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Mechanism of cell wall transporters involved in teichoic acid synthesis

01.12.2022 12:30 pm 2:00 pm Joint Microbiological Colloquium Camilo Perez

Spreaker: Camilo Perez University of Basel, Biozentrum)

Hosts: Nicola Gericke & Samuel Wagner (IMIT)


Hörsaal 3M07, Geo- und Umweltforschungszentrum (GUZ)
Schnarrenbergstr. 94–96
72076 Tübingen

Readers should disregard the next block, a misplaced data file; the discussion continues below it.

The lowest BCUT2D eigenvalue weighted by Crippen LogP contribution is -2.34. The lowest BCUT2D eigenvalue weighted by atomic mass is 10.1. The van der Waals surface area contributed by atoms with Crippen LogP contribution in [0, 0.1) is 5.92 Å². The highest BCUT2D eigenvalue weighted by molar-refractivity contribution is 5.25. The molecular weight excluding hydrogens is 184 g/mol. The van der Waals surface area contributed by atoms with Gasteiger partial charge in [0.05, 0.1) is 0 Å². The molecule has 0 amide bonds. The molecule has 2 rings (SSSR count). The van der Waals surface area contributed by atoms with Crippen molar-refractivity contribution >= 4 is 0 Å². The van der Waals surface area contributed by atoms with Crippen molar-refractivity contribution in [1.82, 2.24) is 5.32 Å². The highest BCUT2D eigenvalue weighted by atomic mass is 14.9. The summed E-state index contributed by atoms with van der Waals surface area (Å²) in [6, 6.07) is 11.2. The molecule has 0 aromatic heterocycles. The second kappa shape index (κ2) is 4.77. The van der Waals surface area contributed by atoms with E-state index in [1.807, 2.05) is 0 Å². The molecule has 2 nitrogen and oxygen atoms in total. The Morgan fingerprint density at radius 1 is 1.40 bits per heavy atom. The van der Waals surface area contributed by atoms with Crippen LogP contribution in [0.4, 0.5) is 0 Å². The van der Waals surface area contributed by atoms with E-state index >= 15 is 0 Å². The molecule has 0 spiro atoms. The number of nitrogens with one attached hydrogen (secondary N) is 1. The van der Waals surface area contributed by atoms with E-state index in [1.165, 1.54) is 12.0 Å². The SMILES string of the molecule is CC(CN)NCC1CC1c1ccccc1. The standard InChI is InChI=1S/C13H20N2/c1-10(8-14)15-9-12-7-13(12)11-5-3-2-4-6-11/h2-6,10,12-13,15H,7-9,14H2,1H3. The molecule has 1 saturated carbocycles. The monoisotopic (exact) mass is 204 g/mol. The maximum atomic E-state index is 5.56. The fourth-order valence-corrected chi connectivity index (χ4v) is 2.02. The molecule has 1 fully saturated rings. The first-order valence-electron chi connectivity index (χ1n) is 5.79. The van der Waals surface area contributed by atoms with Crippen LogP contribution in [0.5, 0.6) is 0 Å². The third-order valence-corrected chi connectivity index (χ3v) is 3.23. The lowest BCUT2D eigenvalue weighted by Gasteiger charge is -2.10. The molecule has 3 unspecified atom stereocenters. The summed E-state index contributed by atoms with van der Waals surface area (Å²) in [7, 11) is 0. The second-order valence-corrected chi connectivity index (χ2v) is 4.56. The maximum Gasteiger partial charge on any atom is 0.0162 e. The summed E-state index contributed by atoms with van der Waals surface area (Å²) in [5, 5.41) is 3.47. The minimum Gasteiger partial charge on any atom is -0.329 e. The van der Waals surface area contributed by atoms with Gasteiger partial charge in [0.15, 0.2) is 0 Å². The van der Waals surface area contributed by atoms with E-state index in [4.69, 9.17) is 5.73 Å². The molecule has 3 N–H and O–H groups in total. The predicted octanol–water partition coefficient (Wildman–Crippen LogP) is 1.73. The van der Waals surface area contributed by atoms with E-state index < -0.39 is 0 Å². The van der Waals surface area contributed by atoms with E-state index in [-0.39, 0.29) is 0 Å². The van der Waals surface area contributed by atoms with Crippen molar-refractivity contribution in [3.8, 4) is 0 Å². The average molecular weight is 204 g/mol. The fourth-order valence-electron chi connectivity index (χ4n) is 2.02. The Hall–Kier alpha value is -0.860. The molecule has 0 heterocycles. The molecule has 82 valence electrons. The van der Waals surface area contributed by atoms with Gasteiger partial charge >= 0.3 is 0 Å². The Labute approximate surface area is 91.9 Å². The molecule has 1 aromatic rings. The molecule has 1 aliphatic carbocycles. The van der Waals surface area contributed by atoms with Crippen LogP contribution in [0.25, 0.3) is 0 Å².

Bacterial infections represent a major public health problem of broad concern, augmented by the increasing occurrence of strains resistant to antibacterial agents. Pathogens such as the Gram-positive bacteria Staphylococcus aureus and Streptococcus pneumoniae are leading causes of nosocomial and community-acquired infections. The bacterial cell wall is a complex structure that exerts important protective functions against host defenses and antibiotics allowing bacterial survival and adaptation under adverse conditions. One of the most distinctive features of the Gram-positive cell wall are teichoic acid (TA) biopolymers. TA, covalently linked to the peptidoglycan layer or anchored to the plasma membrane, have been shown to be fundamental for immune evasion, adhesion, biofilm formation, and protection against antimicrobials. Membrane transporters that mediate the translocation of lipidic and water-soluble precursors are fundamental players in TA synthesis pathways, and in consequence, are valuable drugs targets. My lab is interested in understanding the mechanism of these proteins, evaluate their role in cell function, and develop strategies for the inhibition of their activity. To answer our scientific questions, my Lab uses single-particle cryo-EM, X-ray crystallography, screening of substrates and inhibitors by Solid-Supported-Membranes (SSM) electrophysiology, selection of nanobodies, multiple biochemical and biophysical techniques, and in vitro bacterial assays. In the last years, my Lab has investigated the activity, specificity, and inhibition of transporters participating in TA synthesis in S. aureus and S. pneumoniae. We have elucidated structures of fundamental conformational states of these proteins and described previously unknown architectural features essential to understanding their mechanisms. We have also shown how their activity contributes to adaptation under stress conditions and have established a framework for generating drug inhibitors targeting these proteins.